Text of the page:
Moxie is our smallest cat. Not our lightest, but still the smallest. She is all dense muscle, dense fur, and dense personality. Lots of cat packed into a tiny body. This can be very fortunate for her.
Moxie, stuck betwixt doors.
Here, Moxie was peacefully enjoying the fall sunshine when a breeze, or another cat, shut the interior door on her. Don’t worry, she was perfectly fine, physically and safe – the outer screen door latches well. She was inconvenienced and displeased to be stuck this way, however, until Slick came back around from the other side of the yard to free her. A down event in her book, I think.

Moxie, sound asleep and sliding down the chair onto Slick's shoulder.
This is the night before. After napping in the sunshine, she fell soundly asleep and began to slowly slide down the back of the fat chair, onto Slick’s shoulder. In case you didn’t notice, Moxie is completely Slick’s cat. She only allows me to exist because I give her shoulder rubs and bacon, both of which she is fiend for. So, I guess I’ll continue to earn my keep with Moxie.

 Posted by at 7:20  Comments Off on Feline Friday – Moxie’s Downs and Ups  Tagged with: ,
Oct 062015
 

Finally we’re getting cooler days with autumn here. This Sunday past was about 50F, so I thought it would be the perfect time to get back to Vedauwoo.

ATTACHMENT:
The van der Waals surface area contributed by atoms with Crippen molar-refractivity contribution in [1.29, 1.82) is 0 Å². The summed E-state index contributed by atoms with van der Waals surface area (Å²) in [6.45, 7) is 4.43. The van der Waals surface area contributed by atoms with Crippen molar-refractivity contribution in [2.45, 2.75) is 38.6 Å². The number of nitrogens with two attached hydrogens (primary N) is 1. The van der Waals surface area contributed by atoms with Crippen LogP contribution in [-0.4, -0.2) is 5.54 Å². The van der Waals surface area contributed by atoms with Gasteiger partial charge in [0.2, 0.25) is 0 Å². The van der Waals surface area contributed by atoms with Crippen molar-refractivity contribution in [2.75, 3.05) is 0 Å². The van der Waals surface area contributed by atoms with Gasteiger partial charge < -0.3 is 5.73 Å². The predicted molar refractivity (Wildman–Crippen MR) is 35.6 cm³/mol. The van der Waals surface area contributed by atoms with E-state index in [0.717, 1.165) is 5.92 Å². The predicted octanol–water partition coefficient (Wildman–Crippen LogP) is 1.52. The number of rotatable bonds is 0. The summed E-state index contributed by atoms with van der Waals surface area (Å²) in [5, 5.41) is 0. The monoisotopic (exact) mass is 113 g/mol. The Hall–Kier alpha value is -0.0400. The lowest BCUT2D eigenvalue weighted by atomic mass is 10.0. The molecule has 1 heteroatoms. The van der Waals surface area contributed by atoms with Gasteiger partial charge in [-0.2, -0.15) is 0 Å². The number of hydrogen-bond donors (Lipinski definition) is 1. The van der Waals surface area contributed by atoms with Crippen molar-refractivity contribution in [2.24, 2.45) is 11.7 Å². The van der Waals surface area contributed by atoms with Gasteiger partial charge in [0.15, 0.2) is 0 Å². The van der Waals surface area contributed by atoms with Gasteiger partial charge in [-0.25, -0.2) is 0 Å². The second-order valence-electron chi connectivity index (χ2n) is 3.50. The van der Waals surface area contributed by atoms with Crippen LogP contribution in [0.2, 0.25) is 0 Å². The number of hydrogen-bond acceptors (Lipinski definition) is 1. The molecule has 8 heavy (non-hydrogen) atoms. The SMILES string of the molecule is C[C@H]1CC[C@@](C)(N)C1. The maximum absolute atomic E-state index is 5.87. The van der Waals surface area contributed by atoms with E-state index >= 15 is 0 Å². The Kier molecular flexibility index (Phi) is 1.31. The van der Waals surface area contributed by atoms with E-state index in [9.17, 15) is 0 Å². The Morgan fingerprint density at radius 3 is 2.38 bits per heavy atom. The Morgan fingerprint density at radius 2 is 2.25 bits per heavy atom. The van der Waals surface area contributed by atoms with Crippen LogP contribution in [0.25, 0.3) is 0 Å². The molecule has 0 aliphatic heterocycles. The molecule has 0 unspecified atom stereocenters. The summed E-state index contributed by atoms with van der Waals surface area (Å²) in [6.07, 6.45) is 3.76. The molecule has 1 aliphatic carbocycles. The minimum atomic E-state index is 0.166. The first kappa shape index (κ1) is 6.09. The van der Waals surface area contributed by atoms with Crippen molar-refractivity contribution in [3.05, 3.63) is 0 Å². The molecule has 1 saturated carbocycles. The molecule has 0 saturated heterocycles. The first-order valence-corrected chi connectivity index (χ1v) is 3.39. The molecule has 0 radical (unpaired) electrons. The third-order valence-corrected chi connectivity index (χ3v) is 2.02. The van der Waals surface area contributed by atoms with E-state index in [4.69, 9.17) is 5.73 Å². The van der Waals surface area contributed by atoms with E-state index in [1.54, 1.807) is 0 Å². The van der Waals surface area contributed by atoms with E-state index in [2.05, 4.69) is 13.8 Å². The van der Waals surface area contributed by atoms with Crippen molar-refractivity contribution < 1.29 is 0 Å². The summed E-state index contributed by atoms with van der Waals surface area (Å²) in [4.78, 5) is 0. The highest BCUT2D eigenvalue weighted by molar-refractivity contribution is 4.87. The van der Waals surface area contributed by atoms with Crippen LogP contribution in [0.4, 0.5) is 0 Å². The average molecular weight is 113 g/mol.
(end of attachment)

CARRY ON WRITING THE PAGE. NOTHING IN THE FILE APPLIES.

Vedauwoo, Turtle Rock Trail, in the fog.
It was a bit foggy and wet, so we chose to hike the Turtle Rock Trail instead of slippery rock scrambling.

Vedauwoo, Turtle Rock Trail, in the fog.
The woods were cool and damp.

Vedauwoo, Turtle Rock Trail, in the fog.
Slick, playing around.

Vedauwoo, Turtle Rock Trail, in the fog.
The aspens are all yellow, or black – some of them have a fungus of some kind. The yellow leaves pop against the pines.

Vedauwoo, Turtle Rock Trail, in the fog.
I don’t know what these tree-brush things are. They looked odd, stunted and exclusionary. Less copse, more coven.

Vedauwoo, Turtle Rock Trail, in the fog.
The fog changed the views I am familiar with.

Vedauwoo, Turtle Rock Trail, in the fog.
This squirrel got down to the pine cone core while we passed.

Vedauwoo, Turtle Rock Trail, in the fog.
Lots of the brush is changing color faster than the trees.

Vedauwoo, Turtle Rock Trail, in the fog.
You can tell the spots that get the most sun through the other trees; they change before their neighbors.

Vedauwoo, Turtle Rock Trail, in the fog.
Beaver activity.

Vedauwoo, Turtle Rock Trail, in the fog.
Beaver lodge.

Vedauwoo, Turtle Rock Trail, in the fog.
The fog got denser as the afternoon wore on.

Vedauwoo, Turtle Rock Trail, in the fog.
The whole area looked different. Usually Holdout looks like a solid rock wall from this spot, but you can’t even see it now.